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So, how much StarSan can be sucked into a beer from a blow off tube before you can taste it... asking for a friend.
Oxidation will be your biggest concern. The oxygen in the water that's been sucked into the fermenter in what I assume to be a finished ferment. Let's say your batch is 20L and the oxygen content of the water was 10ppm, let's just round it down to 1L of suck back, you'll have 0.5ppm in your finished beer.Haha. Good advice. I've had success with blow off tubes for a long time as when a drain the fermenter I disconnect it and replace it with a CO2 filled balloon. This time, taking the gravity sample from the port of my SS Brew Bucket was enough to start a syphon. I didn't even know it had happened until the next day when I realised the blow of demijohn was completely empty.
It was 19L of Belgian Triple that has been in the fermenter for over four weeks. It must have sucked in 1.5L of water/StarSan solution made up to the concentration recommended on the bottle. Early days but I can't taste it. I can maybe taste the slightest hint of something off... or is that because I'm looking for it? Anyway, gives me increased motivation to build one of these https://www.homebrewtalk.com/forum/threads/suck-back-from-blowoff.642598/
That's a bit of an urban myth about the bottle or keg conditioning will scrub the oxygen from the head space, it won't, the yeast will use a small amount of oxygen which is in the beer but not in the head space.I'd add some simple sugar ASAP, just a little bit to kick the yeast back into fermentation - they will scrub the oxygen within an hour. Say 10g of dextrose? This is assuming it's finished fermenting.
Alternatively if you're bottling, bottle it immediately. Same thing will happen with yeast oxygenation in the bottle.
It's going to be in solution if the liquid was sucked in, not in the headspace?That's a bit of an urban myth about the bottle or keg conditioning will scrub the oxygen from the head space, it won't, the yeast will use a small amount of oxygen which is in the beer but not in the head space.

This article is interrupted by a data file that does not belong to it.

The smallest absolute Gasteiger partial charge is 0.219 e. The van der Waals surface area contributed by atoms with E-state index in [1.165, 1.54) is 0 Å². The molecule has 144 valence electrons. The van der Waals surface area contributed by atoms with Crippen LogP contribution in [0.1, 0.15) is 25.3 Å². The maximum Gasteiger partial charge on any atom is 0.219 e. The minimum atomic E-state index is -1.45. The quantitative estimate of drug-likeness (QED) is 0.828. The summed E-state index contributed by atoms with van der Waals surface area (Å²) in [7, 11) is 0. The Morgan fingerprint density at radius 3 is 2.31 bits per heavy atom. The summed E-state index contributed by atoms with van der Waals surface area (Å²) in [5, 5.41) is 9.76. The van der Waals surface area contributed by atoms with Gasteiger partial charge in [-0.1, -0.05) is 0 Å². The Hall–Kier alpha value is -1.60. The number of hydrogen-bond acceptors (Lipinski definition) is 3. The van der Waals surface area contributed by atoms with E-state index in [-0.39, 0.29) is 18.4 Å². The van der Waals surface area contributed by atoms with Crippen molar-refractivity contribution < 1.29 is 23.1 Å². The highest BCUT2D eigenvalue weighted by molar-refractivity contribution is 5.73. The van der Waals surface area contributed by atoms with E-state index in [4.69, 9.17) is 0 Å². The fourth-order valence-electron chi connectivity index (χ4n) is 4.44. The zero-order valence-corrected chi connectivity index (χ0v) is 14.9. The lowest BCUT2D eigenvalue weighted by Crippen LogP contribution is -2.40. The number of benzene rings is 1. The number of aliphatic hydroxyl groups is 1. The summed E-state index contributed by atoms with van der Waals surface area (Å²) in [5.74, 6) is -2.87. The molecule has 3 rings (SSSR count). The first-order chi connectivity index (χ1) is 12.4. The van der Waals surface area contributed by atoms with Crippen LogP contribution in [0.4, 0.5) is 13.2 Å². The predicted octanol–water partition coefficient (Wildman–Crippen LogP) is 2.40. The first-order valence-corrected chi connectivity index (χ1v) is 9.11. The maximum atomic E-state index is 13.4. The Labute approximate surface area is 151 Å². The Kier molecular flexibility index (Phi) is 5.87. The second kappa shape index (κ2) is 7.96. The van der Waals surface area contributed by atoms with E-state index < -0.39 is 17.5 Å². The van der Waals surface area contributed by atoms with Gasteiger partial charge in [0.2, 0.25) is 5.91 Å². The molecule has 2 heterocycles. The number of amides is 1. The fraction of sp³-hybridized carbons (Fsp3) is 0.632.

The best thing to do is control the temperature of the finished beer, ie keeping it cool.
Once the yeast has gone into anaerobic mode it doesn't need oxygen, Principals of Brewing Science by George Fix explains a lot more of oxidising of beer in the book, hot side and cold side.It's going to be in solution if the liquid was sucked in, not in the headspace?
Ive seen you post this a number of times but can't recall what you now use in place of the "cosmos" sans, is it iodiphor?When these chemicals (there are a few manufacturers of similar product to StarSan in the US) it is diluted down a lot smaller concentrate for food than it is for brewing. In all the 'how to use' whether it be food or sanitising bottles it states that it has to dry. StarSan used to be used for sanitising bulk milk carriers but in September 2019 it has been removed from use for the milk trucks. I don't know if it was an EPA or FDA decision, but it made me even more determined to keep it away from my beer.
Collecting co2 I use a receiver to collect any condensate coming from the ferment and there is more that what one would think.
Longest I have kept it is 3 years, it is light and temperature sensitive but kept in the fridge it is fine, yes it stings if it gets in a cut and it is probably just as dangerous if it gets in the eyes as any other sanitising acid. It is already diluted when I get it, it doesn't smell and the recommended dose is 10 ml per litre.Peroxitane is a very effective product for sanitation but it's extremely dangerous and generally not supplied for domestic use where contact with skin is likely to occur. Great for CIP systems where contact with your skin is less likely or high level of OH&S procedures have been implemented.
The other issue is that it decomposes over time. So if you are the type of person who wants to purchase a sanitiser that sits on the shelf of your garage for over a year I woul dnot recommend it. Every time you open the lid even small particulates that fall into the bottle will accelerate the decomposition. If the temperature exceeds 25C then it will also have accelerated decomposition. If it's exposed to sunlight it will also decompose. Once it's decomposed it's no longer effective.
I should also say that acid based sanitisers such as stellarsan improve your stainless properties by removal of oxides of various metals.
So if you want to experiment with peroxitane please be aware of it's unstable nature and ideally use up the whole bottle in a short period of time. Also be extremely careful to avoid contact with skin, eyes etc.
Yes the recommended dose is 10ml per litre when the bottle is fresh and new but how do you measure how much it's decomposed over 3 years? If it's sat in a hot garage over summer how can you determine how much you should increase the concentration? This is the difficult part and it would be important to solve this problem for customers that do not use the whole container in a short period of time. Commercially most breweries would probably go through a container of this stuff in a few months. But for domestic customers we have to find a solution to this problem.Longest I have kept it is 3 years, it is light and temperature sensitive but kept in the fridge it is fine, yes it stings if it gets in a cut and it is probably just as dangerous if it gets in the eyes as any other sanitising acid. It is already diluted when I get it, it doesn't smell and the recommended dose is 10 ml per litre.